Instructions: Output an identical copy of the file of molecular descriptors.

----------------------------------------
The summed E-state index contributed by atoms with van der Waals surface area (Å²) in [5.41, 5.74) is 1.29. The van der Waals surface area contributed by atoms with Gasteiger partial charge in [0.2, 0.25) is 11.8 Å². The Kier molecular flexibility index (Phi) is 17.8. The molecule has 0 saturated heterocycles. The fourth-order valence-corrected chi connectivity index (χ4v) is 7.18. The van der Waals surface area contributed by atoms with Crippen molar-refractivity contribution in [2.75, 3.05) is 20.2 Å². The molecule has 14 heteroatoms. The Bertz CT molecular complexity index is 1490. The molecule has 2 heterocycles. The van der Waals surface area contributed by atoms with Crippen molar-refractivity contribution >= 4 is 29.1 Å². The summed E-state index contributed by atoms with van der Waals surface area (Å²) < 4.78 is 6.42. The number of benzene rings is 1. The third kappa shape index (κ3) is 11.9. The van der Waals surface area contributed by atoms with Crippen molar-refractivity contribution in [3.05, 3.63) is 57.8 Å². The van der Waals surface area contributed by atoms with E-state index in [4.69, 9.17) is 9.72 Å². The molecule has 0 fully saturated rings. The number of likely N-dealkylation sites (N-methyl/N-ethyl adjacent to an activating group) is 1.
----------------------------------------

The summed E-state index contributed by atoms with van der Waals surface area (Å²) in [5.41, 5.74) is 1.29. The van der Waals surface area contributed by atoms with Gasteiger partial charge in [0.2, 0.25) is 11.8 Å². The Kier molecular flexibility index (Phi) is 17.8. The molecule has 0 saturated heterocycles. The fourth-order valence-corrected chi connectivity index (χ4v) is 7.18. The van der Waals surface area contributed by atoms with Crippen molar-refractivity contribution in [2.75, 3.05) is 20.2 Å². The molecule has 14 heteroatoms. The Bertz CT molecular complexity index is 1490. The molecule has 2 heterocycles. The van der Waals surface area contributed by atoms with Crippen molar-refractivity contribution >= 4 is 29.1 Å². The summed E-state index contributed by atoms with van der Waals surface area (Å²) < 4.78 is 6.42. The number of benzene rings is 1. The third kappa shape index (κ3) is 11.9. The van der Waals surface area contributed by atoms with Crippen molar-refractivity contribution in [3.05, 3.63) is 57.8 Å². The van der Waals surface area contributed by atoms with E-state index in [4.69, 9.17) is 9.72 Å². The molecule has 0 fully saturated rings. The number of likely N-dealkylation sites (N-methyl/N-ethyl adjacent to an activating group) is 1.